# Logging 3-phase power

I need to measure and log power, and I want to do it mostly correctly. I would greatly appreciate a listing of the errors I have made in my method. I want to measure (and log) the power output of a small 3-phase generator.

Components:

200 w, 24 v, 200 rpm - 3 phase delta generator

200 w buck/boost mppt controller

-10 v to 10 v DATAQ DI-149 data logger

Three 2-ohm, 25 w. resistors

I think logging the voltage is not a problem: measure across the 75k of a 75k/91k pair. The DI-149 can internally convert to rms and log same.

The DI-149 measures the 20 v. span in increments of 0.02 v. My plan was to put a 2 ohm resistor between each of the 3 outputs of the generator and the inputs of the MPPT and log the rms voltage drop and convert to current.

I will multiply the rms voltage and calculated current to arrive at power (and then throw in I^2 R to account for the power lost in the resistor?)?

I would be satisfied with +/- 10% accuracy. Is this going to get me there?

• No. Power is not calculated by multiplying voltage with current. Also your current sensing resistor wastes way too much energy. Why not just buy a logger that logs power directly, or a power meter and a logger and connect them together? Commented May 15, 2017 at 20:21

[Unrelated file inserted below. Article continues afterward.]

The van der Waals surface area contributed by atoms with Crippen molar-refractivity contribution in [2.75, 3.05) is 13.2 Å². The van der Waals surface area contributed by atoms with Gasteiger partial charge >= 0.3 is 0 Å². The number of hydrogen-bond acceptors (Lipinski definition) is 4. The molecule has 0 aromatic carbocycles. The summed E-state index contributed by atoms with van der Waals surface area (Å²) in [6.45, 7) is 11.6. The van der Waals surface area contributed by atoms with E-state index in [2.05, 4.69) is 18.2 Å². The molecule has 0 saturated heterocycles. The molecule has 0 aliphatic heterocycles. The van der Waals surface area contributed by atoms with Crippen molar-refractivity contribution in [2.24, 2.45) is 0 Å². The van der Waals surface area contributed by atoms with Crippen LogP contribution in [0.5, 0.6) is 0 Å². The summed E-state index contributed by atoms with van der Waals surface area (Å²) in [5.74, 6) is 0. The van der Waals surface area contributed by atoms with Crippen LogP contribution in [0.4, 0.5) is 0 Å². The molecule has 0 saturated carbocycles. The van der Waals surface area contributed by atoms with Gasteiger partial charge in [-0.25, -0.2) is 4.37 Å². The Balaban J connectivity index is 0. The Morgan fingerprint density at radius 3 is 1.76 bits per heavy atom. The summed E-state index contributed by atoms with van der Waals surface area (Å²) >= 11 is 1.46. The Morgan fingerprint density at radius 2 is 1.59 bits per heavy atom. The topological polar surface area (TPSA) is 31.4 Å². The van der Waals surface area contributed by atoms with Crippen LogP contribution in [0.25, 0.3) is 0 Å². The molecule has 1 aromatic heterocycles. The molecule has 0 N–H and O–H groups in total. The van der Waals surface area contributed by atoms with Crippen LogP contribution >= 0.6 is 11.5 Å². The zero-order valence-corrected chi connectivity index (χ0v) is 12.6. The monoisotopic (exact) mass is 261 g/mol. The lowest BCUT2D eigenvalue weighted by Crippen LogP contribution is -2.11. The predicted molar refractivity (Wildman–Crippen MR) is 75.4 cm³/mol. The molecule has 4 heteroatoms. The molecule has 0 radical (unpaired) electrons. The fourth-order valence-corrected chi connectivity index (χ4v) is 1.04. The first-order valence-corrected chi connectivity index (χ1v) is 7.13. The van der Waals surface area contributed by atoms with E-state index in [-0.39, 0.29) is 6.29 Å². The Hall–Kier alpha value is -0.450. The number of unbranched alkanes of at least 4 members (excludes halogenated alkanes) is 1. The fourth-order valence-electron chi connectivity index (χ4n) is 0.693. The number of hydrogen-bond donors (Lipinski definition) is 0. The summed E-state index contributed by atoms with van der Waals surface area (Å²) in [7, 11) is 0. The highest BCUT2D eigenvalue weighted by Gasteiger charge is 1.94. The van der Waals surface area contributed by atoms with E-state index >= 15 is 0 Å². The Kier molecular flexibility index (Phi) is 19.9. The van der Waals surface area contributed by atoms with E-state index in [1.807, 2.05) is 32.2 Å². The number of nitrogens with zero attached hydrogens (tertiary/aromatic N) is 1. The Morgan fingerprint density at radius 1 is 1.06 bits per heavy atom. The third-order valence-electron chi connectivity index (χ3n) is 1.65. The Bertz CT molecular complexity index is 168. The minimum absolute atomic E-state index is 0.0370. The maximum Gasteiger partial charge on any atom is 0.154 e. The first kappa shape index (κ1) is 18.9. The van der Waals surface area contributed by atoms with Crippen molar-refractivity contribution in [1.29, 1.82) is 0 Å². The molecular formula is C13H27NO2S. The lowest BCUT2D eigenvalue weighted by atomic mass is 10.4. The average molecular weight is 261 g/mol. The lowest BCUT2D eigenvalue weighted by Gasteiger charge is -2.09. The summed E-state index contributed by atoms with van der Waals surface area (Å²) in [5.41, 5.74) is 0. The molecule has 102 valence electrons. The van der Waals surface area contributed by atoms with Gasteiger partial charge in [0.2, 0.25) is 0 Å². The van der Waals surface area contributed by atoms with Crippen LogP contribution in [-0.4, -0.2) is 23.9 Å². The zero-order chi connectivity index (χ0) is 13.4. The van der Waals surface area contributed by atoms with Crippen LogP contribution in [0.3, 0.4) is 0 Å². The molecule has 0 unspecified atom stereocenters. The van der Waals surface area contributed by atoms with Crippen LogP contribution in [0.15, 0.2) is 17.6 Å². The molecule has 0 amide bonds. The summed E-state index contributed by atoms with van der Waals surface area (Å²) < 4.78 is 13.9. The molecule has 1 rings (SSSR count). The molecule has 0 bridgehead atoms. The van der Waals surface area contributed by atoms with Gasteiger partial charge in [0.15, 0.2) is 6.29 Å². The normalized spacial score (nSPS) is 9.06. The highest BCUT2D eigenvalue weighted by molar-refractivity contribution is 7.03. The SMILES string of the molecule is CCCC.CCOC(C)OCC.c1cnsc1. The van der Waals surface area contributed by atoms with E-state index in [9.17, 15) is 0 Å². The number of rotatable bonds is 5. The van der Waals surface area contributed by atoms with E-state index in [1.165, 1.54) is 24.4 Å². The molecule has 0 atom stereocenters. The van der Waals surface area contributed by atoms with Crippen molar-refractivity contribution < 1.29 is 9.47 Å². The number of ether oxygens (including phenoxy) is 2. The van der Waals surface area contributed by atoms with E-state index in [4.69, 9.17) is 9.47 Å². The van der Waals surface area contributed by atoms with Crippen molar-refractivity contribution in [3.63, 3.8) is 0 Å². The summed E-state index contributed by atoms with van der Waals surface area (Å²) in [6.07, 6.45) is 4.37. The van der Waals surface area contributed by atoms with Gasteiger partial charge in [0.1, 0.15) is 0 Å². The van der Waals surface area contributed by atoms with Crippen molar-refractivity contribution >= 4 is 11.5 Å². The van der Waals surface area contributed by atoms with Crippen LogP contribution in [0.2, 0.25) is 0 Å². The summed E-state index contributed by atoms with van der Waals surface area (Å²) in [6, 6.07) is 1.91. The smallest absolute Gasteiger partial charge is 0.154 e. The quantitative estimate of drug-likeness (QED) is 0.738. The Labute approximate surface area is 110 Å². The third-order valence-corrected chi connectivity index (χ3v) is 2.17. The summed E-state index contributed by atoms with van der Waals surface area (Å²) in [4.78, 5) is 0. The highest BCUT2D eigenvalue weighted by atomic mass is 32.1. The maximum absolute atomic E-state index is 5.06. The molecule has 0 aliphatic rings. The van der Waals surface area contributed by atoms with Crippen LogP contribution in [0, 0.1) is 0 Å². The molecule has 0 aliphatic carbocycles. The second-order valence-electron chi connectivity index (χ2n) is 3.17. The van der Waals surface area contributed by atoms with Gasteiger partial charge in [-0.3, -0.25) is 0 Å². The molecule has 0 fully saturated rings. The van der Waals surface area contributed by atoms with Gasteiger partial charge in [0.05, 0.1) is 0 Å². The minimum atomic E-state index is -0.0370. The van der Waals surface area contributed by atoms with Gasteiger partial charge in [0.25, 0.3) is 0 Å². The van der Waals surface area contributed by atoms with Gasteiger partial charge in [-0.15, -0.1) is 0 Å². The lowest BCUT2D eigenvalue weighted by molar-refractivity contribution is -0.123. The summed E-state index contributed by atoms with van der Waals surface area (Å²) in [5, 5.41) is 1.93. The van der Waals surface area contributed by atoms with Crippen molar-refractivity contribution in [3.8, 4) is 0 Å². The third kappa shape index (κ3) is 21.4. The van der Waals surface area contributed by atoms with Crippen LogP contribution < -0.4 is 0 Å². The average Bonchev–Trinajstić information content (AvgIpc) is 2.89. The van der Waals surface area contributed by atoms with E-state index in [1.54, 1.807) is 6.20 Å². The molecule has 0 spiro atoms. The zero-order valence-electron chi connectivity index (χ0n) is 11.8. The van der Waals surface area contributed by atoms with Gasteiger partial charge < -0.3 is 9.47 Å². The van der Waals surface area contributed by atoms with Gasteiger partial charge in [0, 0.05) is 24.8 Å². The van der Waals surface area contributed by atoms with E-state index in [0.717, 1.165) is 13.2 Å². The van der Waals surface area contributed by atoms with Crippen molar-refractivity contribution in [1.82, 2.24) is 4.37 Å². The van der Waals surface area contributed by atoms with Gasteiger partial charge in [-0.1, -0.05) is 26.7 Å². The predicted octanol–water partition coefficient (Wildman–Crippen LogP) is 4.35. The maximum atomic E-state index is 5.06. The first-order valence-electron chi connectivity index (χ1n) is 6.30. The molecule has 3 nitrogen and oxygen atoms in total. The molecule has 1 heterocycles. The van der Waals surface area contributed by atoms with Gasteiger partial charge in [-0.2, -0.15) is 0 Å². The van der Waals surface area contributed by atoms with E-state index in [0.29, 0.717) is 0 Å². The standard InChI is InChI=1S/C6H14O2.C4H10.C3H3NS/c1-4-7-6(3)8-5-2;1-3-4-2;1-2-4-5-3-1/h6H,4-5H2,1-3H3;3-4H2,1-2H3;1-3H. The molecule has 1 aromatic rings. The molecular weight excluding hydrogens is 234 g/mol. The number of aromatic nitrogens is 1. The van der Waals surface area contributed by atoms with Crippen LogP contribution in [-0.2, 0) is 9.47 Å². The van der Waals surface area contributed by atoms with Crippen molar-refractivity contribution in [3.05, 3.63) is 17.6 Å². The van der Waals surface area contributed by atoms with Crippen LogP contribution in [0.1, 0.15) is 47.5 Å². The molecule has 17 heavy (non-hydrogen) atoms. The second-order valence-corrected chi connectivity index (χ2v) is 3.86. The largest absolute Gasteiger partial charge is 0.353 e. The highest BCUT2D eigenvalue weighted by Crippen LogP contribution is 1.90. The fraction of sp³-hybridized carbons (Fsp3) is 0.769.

• Multiplying Vrms with Irms does not give you power in Watts - it gives you apparent power in VA. For each sample period you need to multiply the V and I samples to get a power value and then rms that. Commented May 15, 2017 at 21:01
• @brhans I'm afraid power value samples need to be averaged not RMS'ed. Commented May 15, 2017 at 22:01
• RMS power requires that each V*I is done in real time or filtered and sampled subcycle time then averaged between readings. Commented May 15, 2017 at 22:13
• but if V is reasonably constant over say 10 cycles then you can compute Rms V and I separately but you must measure the RMS phase difference to extract real power from apparent power. So you see a true RMS meter from Fluke is much better. To my knowledge DATAQ has no builtin way to compute V*I(t) real power only Vrms. Commented May 15, 2017 at 23:20

I will multiply the rms voltage and calculated current to arrive at power (and then throw in I^2 R to account for the power lost in the resistor?)?

AC power is more complicated. If you multiply like DC, P=U*I, then you know S, the apparent power in VA. You have to multiply S with the phase angle φ to get the Real Power P in Watts.

I suggest you read the AC power wiki page, and use those formula's to compute your values.

Since you can sample all required 6 channels (voltage and current per phase) at 10 Khz you should be able to get at least some accurate results. However, your buck/boost might cause an inaccuracy in the measurement due to distortion.

You will be in for some serious software work though.

Since you don't know how true power is measured, and you cannot use a true RMS voltmeter to do this, I would suggest you have the wrong datalogger for this simple job.

Perhaps you can rent a Fluke 1736.